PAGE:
Plug Power – (too) many projects worldwide?

Hyvia van by Renault and Plug, © Hyvia
Hyvia van by Renault and Plug, © Hyvia

Plug Power is benefiting from the fact that a variety of analysts view the company to be a front-runner in an American hydrogen economy in 2023/24 and one that should be very well positioned to produce green hydrogen through the development of its own electrolyzer capacity in the longer term. In nine years’ time, a revenue of USD 9 billion may even be possible. Until then, a hydrogen price of USD 1 per kilogram should be achievable, according to Evercore analyst James West.

The target price for the shares is between USD 42 and even above USD 70. It is clear that Plug will profit from the infrastructure program just agreed in the USA. A lot of money is flowing into R&D. Funds are also being channeled into subsidizing the price of green hydrogen (hydrogen tax subsidies/production tax credits) and supporting the expansion of the hydrogen economy along with associated applications. Plug still also has USD 4 billion in the bank underpinning its growth forecasts. So in 2022 a revenue of USD 900 to 925 million should be possible instead of USD 825 to 850 million.

On the other hand, it seems to me that it is far too highly dependent on individual key accounts like Amazon. Although it is seeing high billing levels (orders to convert forklift trucks), these do not allow it to achieve satisfactory profit margins. Some stacks are being exchanged. Ballard Power is probably still profiting from this as it was in fact Ballard that supplied Plug with stacks in the early years before Plug Power itself started production in “gigafactories” (see Ballard’s last quarterly results).

Interesting news like the planning of a feasibility study for deployment in the aerospace industry with Airbus should surely be assessed in a very positive light – although in my view orders will not arrive overnight. Clearly positive news is that Plug Power and oil corporation Phillips66 are planning a joint venture to expand hydrogen infrastructure.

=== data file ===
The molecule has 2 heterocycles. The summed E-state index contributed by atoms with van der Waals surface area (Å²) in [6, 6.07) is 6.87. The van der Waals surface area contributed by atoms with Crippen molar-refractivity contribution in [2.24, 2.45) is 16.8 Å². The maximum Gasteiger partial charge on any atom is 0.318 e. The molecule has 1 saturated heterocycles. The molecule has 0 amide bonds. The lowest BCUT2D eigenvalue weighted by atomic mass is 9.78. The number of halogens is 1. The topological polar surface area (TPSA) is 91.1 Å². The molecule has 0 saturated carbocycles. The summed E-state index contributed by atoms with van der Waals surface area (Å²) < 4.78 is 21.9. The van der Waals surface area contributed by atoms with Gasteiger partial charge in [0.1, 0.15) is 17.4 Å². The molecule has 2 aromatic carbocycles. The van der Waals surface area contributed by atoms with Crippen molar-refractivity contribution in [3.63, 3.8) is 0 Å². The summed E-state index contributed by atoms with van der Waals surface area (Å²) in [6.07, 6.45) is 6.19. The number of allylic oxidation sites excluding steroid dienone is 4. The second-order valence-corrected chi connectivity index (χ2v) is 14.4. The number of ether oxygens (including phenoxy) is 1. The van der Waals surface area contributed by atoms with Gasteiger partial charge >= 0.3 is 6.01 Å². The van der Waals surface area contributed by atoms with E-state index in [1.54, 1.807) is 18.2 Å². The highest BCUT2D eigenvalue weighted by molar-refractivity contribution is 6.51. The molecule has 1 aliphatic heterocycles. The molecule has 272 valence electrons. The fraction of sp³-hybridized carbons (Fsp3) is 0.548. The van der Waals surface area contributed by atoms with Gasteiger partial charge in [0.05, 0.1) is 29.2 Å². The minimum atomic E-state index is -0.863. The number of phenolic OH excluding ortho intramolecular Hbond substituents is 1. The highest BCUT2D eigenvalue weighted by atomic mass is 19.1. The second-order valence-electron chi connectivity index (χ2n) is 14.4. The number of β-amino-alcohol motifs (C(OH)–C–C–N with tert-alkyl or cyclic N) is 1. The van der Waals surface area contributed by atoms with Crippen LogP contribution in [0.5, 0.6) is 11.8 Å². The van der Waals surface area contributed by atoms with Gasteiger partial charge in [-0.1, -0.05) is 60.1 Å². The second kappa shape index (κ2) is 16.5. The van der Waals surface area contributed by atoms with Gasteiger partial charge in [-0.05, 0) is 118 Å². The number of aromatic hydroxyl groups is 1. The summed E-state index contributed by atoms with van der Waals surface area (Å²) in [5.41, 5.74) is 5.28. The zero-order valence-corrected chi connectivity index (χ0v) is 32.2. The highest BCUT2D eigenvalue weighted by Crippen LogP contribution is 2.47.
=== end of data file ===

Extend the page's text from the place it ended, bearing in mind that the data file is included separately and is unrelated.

Conclusion: Plug’s valuation at about USD 24 billion is entirely appropriate and has already factored many positives into the share price performance. The shares will track the positive sentiment which is expected to continue compared to the entire market segment of hydrogen and fuel cell stocks. I remain cautious because, to me, many of the words being uttered by companies seem like they are really meaningless. My view remains that Plug should take stakes in Nikola Motor and Hyzon Motors. This is a way that Plug could position itself in the commercial vehicle industry (in addition to the partnership with Renault for cargo and passenger vans) together with expanding the hydrogen infrastructure – although that is only a strategic observation of mine that I have expressed frequently here.

Risk warning

Share trading can result in a total loss of your investment. Consider spreading the risk as a sensible precaution. The fuel cell companies mentioned in this article are small- and mid-cap businesses, which means their stocks may experience high volatility. The information in this article is based on publicly available sources, and the views and opinions expressed herein are those of the author only. They are not to be taken as a suggestion of what stocks to buy or sell and come without any explicit or implicit guarantee or warranty. The author focuses on mid-term and long-term prospects, not short-term gains, and may own shares in the company or the companies being analyzed.

Written by Sven Jösting December 7, 2021

1 thought on “Plug Power – (too) many projects worldwide?”

  1. I agree with your point of view, your article has given me a lot of help and benefited me a lot. Thanks. Hope you continue to write such excellent articles.


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